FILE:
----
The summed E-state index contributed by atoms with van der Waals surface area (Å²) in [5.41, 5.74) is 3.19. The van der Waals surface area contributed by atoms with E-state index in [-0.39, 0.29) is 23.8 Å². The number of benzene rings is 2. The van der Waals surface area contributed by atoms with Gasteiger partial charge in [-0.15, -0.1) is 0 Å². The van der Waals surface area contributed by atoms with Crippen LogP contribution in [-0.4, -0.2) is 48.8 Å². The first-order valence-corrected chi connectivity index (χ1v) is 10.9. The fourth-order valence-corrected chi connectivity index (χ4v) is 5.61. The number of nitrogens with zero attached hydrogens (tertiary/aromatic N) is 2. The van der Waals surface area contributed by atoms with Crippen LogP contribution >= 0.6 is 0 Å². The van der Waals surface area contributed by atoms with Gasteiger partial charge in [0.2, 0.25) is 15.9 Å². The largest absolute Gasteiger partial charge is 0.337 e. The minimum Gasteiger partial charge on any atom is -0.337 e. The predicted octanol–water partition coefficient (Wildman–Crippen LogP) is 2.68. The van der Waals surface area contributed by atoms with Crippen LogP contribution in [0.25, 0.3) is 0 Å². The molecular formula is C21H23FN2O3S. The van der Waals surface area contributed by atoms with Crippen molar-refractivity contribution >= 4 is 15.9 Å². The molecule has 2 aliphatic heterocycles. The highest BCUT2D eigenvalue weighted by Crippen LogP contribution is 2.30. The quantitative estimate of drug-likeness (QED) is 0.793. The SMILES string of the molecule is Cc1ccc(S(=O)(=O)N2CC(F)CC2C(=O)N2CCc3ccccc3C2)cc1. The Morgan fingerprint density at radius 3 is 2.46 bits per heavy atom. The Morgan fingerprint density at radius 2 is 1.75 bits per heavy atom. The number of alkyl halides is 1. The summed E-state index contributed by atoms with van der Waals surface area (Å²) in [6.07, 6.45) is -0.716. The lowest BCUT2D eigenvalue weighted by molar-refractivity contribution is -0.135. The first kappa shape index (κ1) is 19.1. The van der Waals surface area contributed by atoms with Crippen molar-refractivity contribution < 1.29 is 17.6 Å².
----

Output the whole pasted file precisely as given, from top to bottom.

The summed E-state index contributed by atoms with van der Waals surface area (Å²) in [5.41, 5.74) is 3.19. The van der Waals surface area contributed by atoms with E-state index in [-0.39, 0.29) is 23.8 Å². The number of benzene rings is 2. The van der Waals surface area contributed by atoms with Gasteiger partial charge in [-0.15, -0.1) is 0 Å². The van der Waals surface area contributed by atoms with Crippen LogP contribution in [-0.4, -0.2) is 48.8 Å². The first-order valence-corrected chi connectivity index (χ1v) is 10.9. The fourth-order valence-corrected chi connectivity index (χ4v) is 5.61. The number of nitrogens with zero attached hydrogens (tertiary/aromatic N) is 2. The van der Waals surface area contributed by atoms with Crippen LogP contribution >= 0.6 is 0 Å². The van der Waals surface area contributed by atoms with Gasteiger partial charge in [0.2, 0.25) is 15.9 Å². The largest absolute Gasteiger partial charge is 0.337 e. The minimum Gasteiger partial charge on any atom is -0.337 e. The predicted octanol–water partition coefficient (Wildman–Crippen LogP) is 2.68. The van der Waals surface area contributed by atoms with Crippen LogP contribution in [0.25, 0.3) is 0 Å². The molecular formula is C21H23FN2O3S. The van der Waals surface area contributed by atoms with Crippen molar-refractivity contribution >= 4 is 15.9 Å². The molecule has 2 aliphatic heterocycles. The highest BCUT2D eigenvalue weighted by Crippen LogP contribution is 2.30. The quantitative estimate of drug-likeness (QED) is 0.793. The SMILES string of the molecule is Cc1ccc(S(=O)(=O)N2CC(F)CC2C(=O)N2CCc3ccccc3C2)cc1. The Morgan fingerprint density at radius 3 is 2.46 bits per heavy atom. The Morgan fingerprint density at radius 2 is 1.75 bits per heavy atom. The number of alkyl halides is 1. The summed E-state index contributed by atoms with van der Waals surface area (Å²) in [6.07, 6.45) is -0.716. The lowest BCUT2D eigenvalue weighted by molar-refractivity contribution is -0.135. The first kappa shape index (κ1) is 19.1. The van der Waals surface area contributed by atoms with Crippen molar-refractivity contribution < 1.29 is 17.6 Å².